The world of heat transfer is a battle of moderation. Too much or too little heat can be a real problem. One thing is for sure: Controlling the means of heating and cooling in a process is both an art and a science. Because each thermal cooling and heating system is unique, following good design principles will allow success in the control of process temperatures.
“Success” in process temperature control is an uncertain term. Some processes can accept wide fluctuations in process temperature control while other processes demand extremely tight temperature tolerances. Obviously, the more exacting the control requirements, the more exacting the system design must be. When developing a process control system, the following five design variables should be considered: sensor type, sensor location, cooling and heating capacity, process variable consistency, and proportional controller capabilities. No one variable is more important than any other. The goal of a temperature control system is to maintain balance with all the process inputs to achieve the proper temperature control.
1. Select the Right Sensor
Selection of a temperature sensor often is the last decision made in system design. The decision typically is driven by the compatibility of the system process controller and often comes down to cost and availability. Unfortunately, critical selection criteria such as operating temperature, sensor mass, reading sensitivity, signal strength (interference potential) and operating ambient frequently are overlooked.
Three types of sensors typically used in commercial temperature control are resistive thermal devices (RTDs), thermocouples and thermistors. Each sensor type has its own characteristics, and different styles within each type are designed for specific temperature ranges, output signals and process compatibility (based on the materials of construction). The sensor should be chosen to match the specific system design application parameters.
Sensor mass also is an important characteristic that should be considered when making a final selection. Heavier sensor bodies provide a slower, dampened response to process changes while a light sensor mass will provide a quicker response to process temperature changes. Typically, the more exacting the process temperature control, the lighter and faster-responding the sensor should be.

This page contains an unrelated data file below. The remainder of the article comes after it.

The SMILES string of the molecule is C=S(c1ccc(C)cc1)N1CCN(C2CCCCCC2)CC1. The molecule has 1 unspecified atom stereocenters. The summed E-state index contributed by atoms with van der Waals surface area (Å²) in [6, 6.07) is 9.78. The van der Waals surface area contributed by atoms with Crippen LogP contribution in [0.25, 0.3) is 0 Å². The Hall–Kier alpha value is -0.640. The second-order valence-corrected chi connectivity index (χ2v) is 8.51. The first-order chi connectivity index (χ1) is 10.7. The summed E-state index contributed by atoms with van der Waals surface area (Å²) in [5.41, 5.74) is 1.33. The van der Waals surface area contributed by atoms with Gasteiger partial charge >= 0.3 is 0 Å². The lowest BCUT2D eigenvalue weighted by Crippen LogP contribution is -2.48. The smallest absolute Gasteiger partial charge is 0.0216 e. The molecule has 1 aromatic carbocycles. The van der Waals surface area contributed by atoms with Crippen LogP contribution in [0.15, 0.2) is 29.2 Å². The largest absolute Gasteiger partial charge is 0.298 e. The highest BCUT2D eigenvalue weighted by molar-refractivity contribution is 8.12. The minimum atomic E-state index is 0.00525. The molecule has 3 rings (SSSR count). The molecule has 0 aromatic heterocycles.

2. Install the Sensor in the Correct Location
It might be obvious, but the location of the system temperature sensor is crucial. In some cases, field installation of a temperature sensor is influenced by physical obstacles that cause the initial design location to be modified. When it is difficult to place the sensor in the correct location, compromises and alternative locations might be considered. However, the position of the sensor is the key to the success of all the other parts of the system. System efficiency should never be compromised for ease of sensor installation.
The following are a few tips to avoid common pitfalls:
- Make sure the sensing location is at the entry point of the critical temperature position.
- Make sure the process fluid is mixed and there are no hot or cold currents that can “fool” the sensor.
- Make sure the sensor location is not negatively affected by changes in fluid velocity.
- Make sure that no outside heating or cooling sources will affect the process fluid. (For example, an uninsulated section of piping after the sensor but prior to the critical temperature point of the process can affect the delivered temperature to the critical point).
3. Balance the Cooling and Heating Capacity
Balancing the cooling and heating capabilities of the system is the goal of any temperature control system. Mismanaging the energy balance will result in temperature instability.
Two basic types of controls are on/off output control and proportional output control. On/off control is the easiest control type to understand. It bases its decision making on a temperature deviation from the system temperature setpoint. At a predetermined temperature, either above or below the setpoint, the system activates the full capacity of the heating or cooling systems (figure 1). The only means to stop further heating or cooling is to turn off the conditioning equipment.